Over 70 Australian schools have now become targets of a pornography ring of young men secretly exchanging graphic sexual images of female students.
Warning: Graphic Content
The group allegedly started operating in December last year where there are now around 2000 images that have been posted or traded, News.com.au reported. Some of the images show high school girls performing sexual acts while wearing their school uniform, while other images on the site include graphic close-ups of victim’s genitalia and breasts, and photos of young women engaged in penetrative sexual acts.
Young men would use the swap-meet website to nominate the particular high school or region they are phishing for nude photos from, along with the full names of girls they are “hunting”. There are hundreds of names on the “wanted” lists, which include the names of sisters and their high school friends.
When a girl’s name appears on a list, other members of the group then post information about the girl, such as her full name, school, home address, and phone number, along with her photo then they write, “Go get her boys!”
Any “wins” — a colloquial term referring to nude photos — of the nominated girl are then uploaded or offered in exchange for a trade. Some targets are so sought after that “bounties” have been offered for any user who can post a “win”.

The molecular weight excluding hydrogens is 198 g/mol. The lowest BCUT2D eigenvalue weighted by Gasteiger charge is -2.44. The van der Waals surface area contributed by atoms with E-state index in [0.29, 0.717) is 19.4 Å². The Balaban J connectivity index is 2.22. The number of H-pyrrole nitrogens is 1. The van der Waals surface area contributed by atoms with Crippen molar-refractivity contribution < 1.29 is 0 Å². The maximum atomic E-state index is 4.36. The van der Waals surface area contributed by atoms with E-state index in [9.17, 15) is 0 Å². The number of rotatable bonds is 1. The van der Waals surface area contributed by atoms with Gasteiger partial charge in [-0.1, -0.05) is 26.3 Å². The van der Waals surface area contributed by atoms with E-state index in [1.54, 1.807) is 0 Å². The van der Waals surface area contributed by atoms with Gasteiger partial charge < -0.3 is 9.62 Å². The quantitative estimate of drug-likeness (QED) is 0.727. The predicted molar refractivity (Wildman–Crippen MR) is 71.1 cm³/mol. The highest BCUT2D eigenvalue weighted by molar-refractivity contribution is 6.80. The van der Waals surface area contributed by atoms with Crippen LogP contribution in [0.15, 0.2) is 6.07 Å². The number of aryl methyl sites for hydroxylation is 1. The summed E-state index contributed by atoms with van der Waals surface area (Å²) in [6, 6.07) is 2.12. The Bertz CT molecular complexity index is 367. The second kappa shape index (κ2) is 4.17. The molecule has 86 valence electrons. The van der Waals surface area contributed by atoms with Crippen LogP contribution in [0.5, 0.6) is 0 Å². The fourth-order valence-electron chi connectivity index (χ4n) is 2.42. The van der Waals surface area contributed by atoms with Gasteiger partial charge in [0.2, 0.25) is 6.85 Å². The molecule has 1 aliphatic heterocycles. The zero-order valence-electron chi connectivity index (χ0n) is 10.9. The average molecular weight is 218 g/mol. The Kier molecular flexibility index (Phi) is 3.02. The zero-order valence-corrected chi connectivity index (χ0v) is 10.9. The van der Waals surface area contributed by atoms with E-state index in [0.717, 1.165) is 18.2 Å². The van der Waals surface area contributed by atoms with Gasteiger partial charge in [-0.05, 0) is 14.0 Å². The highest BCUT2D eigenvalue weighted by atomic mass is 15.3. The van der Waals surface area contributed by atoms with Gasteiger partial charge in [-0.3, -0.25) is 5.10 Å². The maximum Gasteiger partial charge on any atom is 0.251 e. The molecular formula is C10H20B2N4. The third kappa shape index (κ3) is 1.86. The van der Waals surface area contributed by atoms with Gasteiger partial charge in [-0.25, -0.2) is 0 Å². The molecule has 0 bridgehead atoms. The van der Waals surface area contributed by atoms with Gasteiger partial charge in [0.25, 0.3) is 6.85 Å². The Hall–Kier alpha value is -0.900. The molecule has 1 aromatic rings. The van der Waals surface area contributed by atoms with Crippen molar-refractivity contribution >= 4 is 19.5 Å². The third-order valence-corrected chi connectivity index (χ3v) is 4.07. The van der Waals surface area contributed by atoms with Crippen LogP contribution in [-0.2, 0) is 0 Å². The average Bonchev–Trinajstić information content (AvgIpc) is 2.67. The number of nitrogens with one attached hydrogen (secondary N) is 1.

The site has been reported to police several times for child pornography, but police say they are unable to act because the site is hosted overseas.
Since the site’s creation, a number of victims have pleaded with the young men to remove their images, but their requests either fall on deaf ears or are laughed at, and worse, some men retaliate by calling on their “bros” to upload even more images of the pleading victim.
Most victims also appear to have no idea they are on the site because users have deliberately tried to conceal their activities from victims by changing the names of targets using a code to prevent the girls from searching their own names. Even school names are written in codes to prevent high schools from detecting that their students are being targeted.
The site mentions 28 high schools in NSW, 18 in Queensland, 15 in Victoria, five in the ACT, two in South Australia and two in Tasmania. It has also at least 55 distinct individual threads organised by regions in Australia from urban hubs like Ryde in Sydney to regional centres as well.
The NSW Sex Crimes Squad Commander, Detective Superintendent Linda Howlett says that it “is a criminal offence to take, transmit or possess images that are considered child pornography”.
“This also applies to teenagers, who are reminded that the dissemination of any material depicting nudity or sexual activity involving young people could constitute a criminal offence. They should be aware they could be arrested and charged and, if convicted, end up with a criminal record,” she said.
Police are encouraging any victims to come forward and report it.